Suzanne Mettler is the John L. Senior Professor of American Institutions in the department of government at Cornell University. She is also the author of a new book, “The Government-Citizen Disconnect,” which argues that citizens are often unaware of the benefits they receive from the government. I spoke to her about her arguments.
HF: Your book argues that Americans have come to depend on the state more but that they like it less. How does this affect citizens’ engagement with the policy process?
SM: This paradox — Americans’ growing reliance on public social policies paired with hostility to government and disconnection from it — is what I call the government-citizen disconnect. I should note that it is not a causal relationship. In fact, Americans very much like and appreciate the social policies they use. It’s just that when they evaluate government generally, their use and experiences of social policies do not typically figure into their thinking. As a result, when people are participating in politics, they can be attracted to appeals for limited government, lower taxes and scaling back programs — supporting candidates who would endanger the policies on which they have relied — unless their attention is explicitly drawn to specific policies that benefit them and how those would be affected.
As an example of this dynamic, consider that in the 2018 election, various states that reelected Republican congresspersons who have promised repeatedly to repeal the Affordable Care Act simultaneously passed ballot measures that would have their states adopt expanded Medicaid under the ACA.
HF: You find that those who are most appreciative of state welfare benefits are also less likely to participate in politics. What consequences does this have?
SM: People who have used a number of visible, means-tested policies tend to be particularly aware that government has come to their aid, and they are also particularly supportive of expanded social provision generally, yet they are the least likely to participate in politics. By contrast, many of the most active participants in politics are those who have used several policies with “submerged” designs, such as tax expenditures, and they do not think of government as having aided them. As a result, a participatory tilt exists in which politics overrepresents people who are less likely to be thinking about how social policies matter for themselves and others.
This helps to explain why some regions of the country that use social transfers at high rates elect congresspersons who are committed to making those policies more restrictive. Take, for example, Kentucky, where the average resident receives 23 percent of their income from federal social transfers, yet the state now sends a highly conservative delegation to Congress, with members who advocate for work requirements as a condition for receiving the Supplemental Nutrition Assistance Program (SNAP). The counties with the highest receipt of social transfers participate at the lowest rates in presidential elections, and vice versa.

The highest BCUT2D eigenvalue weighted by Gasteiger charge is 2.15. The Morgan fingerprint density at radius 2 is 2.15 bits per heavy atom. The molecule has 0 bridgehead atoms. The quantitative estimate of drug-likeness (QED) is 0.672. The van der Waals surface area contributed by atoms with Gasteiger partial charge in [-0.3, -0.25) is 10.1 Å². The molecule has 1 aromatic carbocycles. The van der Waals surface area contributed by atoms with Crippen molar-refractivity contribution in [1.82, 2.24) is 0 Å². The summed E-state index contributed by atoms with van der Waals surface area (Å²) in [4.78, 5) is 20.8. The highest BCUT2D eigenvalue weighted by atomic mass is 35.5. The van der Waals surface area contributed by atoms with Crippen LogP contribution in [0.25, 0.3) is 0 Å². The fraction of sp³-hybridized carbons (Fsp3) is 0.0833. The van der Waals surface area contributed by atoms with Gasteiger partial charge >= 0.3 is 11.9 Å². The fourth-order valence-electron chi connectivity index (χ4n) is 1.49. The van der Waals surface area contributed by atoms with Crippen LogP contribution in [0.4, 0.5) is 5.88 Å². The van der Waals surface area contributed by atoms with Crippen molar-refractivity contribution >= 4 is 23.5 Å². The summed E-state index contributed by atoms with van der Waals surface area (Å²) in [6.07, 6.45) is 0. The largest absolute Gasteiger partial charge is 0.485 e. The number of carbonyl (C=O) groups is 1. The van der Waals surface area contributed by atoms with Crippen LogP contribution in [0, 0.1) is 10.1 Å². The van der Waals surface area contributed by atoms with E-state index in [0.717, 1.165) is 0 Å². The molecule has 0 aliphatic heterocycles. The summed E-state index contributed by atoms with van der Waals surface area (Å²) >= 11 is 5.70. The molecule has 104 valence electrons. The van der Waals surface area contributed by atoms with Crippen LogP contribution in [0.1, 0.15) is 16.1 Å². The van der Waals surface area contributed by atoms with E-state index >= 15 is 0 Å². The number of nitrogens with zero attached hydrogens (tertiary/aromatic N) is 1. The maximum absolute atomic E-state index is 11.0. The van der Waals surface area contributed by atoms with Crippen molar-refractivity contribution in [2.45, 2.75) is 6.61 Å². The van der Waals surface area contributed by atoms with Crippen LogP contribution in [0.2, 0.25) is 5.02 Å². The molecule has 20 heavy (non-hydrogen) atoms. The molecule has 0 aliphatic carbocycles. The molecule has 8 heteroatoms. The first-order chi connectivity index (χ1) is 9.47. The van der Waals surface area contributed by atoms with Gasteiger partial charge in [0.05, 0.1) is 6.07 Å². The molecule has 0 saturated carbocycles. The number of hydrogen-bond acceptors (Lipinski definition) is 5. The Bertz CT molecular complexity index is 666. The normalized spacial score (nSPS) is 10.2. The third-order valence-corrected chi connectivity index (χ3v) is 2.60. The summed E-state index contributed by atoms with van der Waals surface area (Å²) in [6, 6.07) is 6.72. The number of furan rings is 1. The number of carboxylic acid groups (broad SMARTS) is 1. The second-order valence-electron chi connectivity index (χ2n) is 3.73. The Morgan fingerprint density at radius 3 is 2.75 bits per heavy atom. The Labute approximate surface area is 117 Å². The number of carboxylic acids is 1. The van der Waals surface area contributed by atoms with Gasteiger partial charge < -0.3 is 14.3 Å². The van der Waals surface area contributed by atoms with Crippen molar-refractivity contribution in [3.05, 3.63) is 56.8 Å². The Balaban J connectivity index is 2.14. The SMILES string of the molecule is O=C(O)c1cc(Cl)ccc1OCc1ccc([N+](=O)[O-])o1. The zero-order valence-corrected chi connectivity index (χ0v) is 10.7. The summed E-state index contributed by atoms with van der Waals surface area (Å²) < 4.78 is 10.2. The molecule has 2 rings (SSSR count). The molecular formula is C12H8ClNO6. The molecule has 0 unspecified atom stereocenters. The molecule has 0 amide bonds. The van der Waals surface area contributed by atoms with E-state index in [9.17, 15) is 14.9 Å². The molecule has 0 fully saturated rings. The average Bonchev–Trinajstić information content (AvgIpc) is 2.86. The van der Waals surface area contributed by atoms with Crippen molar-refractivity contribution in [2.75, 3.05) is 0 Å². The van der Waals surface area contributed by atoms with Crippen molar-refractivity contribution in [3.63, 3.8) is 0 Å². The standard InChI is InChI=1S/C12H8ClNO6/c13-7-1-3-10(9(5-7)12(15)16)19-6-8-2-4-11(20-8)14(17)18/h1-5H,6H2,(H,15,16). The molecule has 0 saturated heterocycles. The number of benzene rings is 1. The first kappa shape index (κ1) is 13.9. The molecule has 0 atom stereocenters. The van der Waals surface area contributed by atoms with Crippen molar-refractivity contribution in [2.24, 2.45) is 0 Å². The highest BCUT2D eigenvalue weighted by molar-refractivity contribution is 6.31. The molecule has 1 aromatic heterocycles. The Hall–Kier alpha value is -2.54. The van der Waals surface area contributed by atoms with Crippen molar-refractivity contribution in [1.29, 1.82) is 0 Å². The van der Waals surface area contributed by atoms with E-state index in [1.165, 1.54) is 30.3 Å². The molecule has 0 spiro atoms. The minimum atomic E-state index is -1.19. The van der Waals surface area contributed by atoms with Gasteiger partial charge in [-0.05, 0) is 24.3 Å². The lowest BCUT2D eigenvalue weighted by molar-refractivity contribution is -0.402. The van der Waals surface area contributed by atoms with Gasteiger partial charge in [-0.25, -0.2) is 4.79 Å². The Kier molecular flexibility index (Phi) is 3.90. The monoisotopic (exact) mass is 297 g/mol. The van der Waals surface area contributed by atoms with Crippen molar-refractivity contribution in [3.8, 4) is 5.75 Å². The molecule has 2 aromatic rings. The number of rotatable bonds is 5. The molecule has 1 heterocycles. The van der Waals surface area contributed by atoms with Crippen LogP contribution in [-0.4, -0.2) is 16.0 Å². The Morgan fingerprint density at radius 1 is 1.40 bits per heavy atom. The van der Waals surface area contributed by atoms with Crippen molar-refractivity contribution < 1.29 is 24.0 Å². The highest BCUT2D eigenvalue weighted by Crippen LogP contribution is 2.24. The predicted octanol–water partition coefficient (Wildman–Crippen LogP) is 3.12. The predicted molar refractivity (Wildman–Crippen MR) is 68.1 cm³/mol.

HF: One of your interesting findings is that people’s attitudes to the earned-income tax credit are different when they receive other benefits, too, than when they just get the tax credit alone. What is this difference, and what explains it?
SM: The earned-income tax credit has been justly praised for doing more to lift people out of poverty than other policies and for giving them a sense of social inclusion in the process. Yet I find that it does not leave recipients with the sense that it was government that came to their aid, probably because its design and delivery obscures government’s role. If those same individuals have benefited from other policies with more visible designs, however, they tend to be more appreciative of it.
I was particularly struck by how recipients of EITC and other submerged, means-tested policies — individuals who might be called the “working poor” — hold particularly negative views of government, being especially likely to feel that it is not responsive to people like them and that public officials don’t care about them. The policies failed to mitigate those feelings. In fact, these are individuals who have been left behind as economic inequality has grown and the economy has changed, and they rightly perceive that government has not been very responsive to their plight.
HF: Given the problems you identify, what are the plausible means to get citizens more engaged with the policy process again?
SM: It might be tempting to suggest that political messaging can do the job, but I’ve grown skeptical about how much of a difference that makes for people who already feel disconnected from government. Rather, I’d emphasize the role of organizations that connect with citizens in their everyday lives and can help people to “connect the dots,” making it clear how their policy usage relates to the choices in elections and the importance of participating in politics. Labor unions used to play this role for many more Americans than they do now; AARP still does this for seniors. What’s really needed is civic renewal, and the reconnection of citizens with each other and government through organizations. Frankly, the future of democracy depends on it.
This article is one in a series supported by the MacArthur Foundation Research Network on Opening Governance that seeks to work collaboratively to increase our understanding of how to design more effective and legitimate democratic institutions using new technologies and new methods. Neither the MacArthur Foundation nor the network is responsible for the article’s specific content. Other posts can be found here.